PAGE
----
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advice for photography

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I want to buy my husband a telescope for his birthday.

He is a keen photographer with a canon 5dmk II and is addicted to photography so I know he will want to use the telescope to take photographs so its impotant that what I get is compatible with his camera.

His use of the telescope will be to take and leave in our apartment in Egypt so he can sky watch from our roof terrace at night (its really dark there) so he wont be using it loads (say ten to twenty times a year or so). therefore my budget is only £200 (ready to use with a camera) - although I appreciate he will need to get used to it first of course, but the intention to buy is for photography.

I dont want to get carried away as his passion is underwater photography, however, he has mentioned an interest in the starts and takes lots of photos of the moon with a zoom lens already so want to surprise him as part of his birthday present.

What would you get and why? and will it be supportive enough to hold the mother of all cameras on it!!



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Hi Lou

Not sure if this is the answer you are looking for but here goes...

If your husband is only casualy interested in astronomy, it may be unwise to spend your money on a telescope he may only use a few times.

With the equiptment he already has, he can already do quite a bit of astrophotography by just mounting his camera on a tripod and taking longer exposures of the night sky.

My advise would be to maybe buy him a book on astrophotography and see if he enjoys the hobby.

If he does, you could possibly buy him a motor driven equatorial mount at a later stage to mount his camera on to do even longer exposures. Then a telescope to use visualy and take photos through.

It would be a shame if you bought a telescope for his birthday to find it later stands there gathering dust.

Hope this helps you a litte


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If he is seriously into photography, and his Canon 5D suggests that he is, you may find it difficult to get something suitable for him to use within that budget.

I would spend your entire budget on the best equatorial mount you can get, possibly look at second hand gear. Forget the telescope for now, he can use the lenses that he already has on his camera and can buy a telescope later if that is what he wants.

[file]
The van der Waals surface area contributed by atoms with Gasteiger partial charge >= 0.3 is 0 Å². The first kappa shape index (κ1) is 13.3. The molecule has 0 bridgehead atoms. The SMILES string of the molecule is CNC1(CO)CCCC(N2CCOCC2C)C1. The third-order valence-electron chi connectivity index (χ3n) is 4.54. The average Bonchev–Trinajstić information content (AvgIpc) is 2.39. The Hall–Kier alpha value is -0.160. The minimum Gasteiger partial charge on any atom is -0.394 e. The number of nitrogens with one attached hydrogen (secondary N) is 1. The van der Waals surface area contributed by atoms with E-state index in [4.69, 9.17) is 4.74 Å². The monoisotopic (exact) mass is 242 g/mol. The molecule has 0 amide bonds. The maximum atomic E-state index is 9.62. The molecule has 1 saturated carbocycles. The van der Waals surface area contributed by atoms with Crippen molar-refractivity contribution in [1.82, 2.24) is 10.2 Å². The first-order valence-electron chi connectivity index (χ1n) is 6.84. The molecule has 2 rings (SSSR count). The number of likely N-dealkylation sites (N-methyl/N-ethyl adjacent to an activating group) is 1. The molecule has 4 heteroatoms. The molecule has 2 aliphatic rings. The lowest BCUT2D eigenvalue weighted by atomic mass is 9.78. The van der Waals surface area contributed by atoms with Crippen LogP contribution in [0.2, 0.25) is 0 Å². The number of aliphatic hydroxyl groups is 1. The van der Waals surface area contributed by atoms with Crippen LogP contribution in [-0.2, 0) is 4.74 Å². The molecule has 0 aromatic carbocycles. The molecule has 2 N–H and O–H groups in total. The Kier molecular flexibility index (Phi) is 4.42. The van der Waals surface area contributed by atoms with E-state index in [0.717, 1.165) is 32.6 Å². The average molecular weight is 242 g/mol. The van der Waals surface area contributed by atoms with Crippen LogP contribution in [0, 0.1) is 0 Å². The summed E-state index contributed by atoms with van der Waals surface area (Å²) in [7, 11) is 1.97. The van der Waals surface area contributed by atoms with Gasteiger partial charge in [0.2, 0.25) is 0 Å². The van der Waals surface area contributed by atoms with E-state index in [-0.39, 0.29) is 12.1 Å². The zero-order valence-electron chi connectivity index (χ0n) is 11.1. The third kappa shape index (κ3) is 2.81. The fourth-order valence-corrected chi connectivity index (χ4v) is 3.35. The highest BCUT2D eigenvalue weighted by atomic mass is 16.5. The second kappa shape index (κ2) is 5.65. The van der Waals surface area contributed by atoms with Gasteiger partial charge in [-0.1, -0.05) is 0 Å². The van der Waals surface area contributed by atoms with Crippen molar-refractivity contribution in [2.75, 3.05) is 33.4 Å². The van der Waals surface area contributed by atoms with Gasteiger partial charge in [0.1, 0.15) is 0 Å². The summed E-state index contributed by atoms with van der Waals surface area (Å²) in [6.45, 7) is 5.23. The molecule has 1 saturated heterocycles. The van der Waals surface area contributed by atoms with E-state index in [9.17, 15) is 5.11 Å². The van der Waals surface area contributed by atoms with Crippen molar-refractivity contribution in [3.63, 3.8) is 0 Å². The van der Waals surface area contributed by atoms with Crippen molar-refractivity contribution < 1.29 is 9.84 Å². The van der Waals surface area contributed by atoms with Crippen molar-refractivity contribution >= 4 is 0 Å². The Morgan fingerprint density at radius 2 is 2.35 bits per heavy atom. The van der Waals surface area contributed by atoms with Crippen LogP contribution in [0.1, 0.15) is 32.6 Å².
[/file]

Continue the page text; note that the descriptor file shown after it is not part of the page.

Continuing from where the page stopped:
An Astrotrac (as opposed to a telescope mount), if you can find one, might be a good option.

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The advice so far is all good advice. For anyone wanting to get serious atroshots (which your hubbys camera suggests he would strive for) the most important thing is a stable EQ mount that tracks, these are not cheap. Dont get me wrong, I strongly believe you can get great joy from a more basic setup (like what I use) but if photography is the main goal you will hit a wall where the mount wont allow any better and the only option is to upgrade.

You can get great shots using just a camera and a decent mount, and pretty good shots with what he already has (widefield shots, the moon etc).

If you just want to get him started and wont blame yourself :( when he spends money upgrading as his ability starts to increase and the mount becomes the weak point then there may be some cheap options.

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Sorry to repeat the above but this really is very good advice. Your hubby would be very disappointed with the results he would obtain from a mount and telescope in this price range so you should concentrate on the best driven equatorial mount that you can afford and let him use the photographic gear that he already has to its best advantage.

The alternative of an AstroTrac mount that fits to a standard tripod would be perfect but will blow the budget.

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What hasn't been explained here is the fact that the sky is a moving subject (well, actually, it is the Earth that is spinning). If you try to take a photo of a fast moving car or sportsman, it will be blurred unless you use a very fast shutter speed. You can't use a fast shutter speed with stars. It has to be a very slow one - so the stars will move whilst the shutter is open resulting in 'streaks' instead of dots. The only way round this is to use a motor to move the camera whicle the shutter is open. This movement has to be in sync with the Earth's movement and in the same direction. What the people here are trying to point out that tripods with motors to do this are quite expensive and not within the budget you mention. Without this motorised tripod arrangement, possibilities are limited to what you can photograph with a short exposure (up to 30 seconds depending on the type of lens). This includes pictures of the Mooon and the brighter constellations on a clear night.

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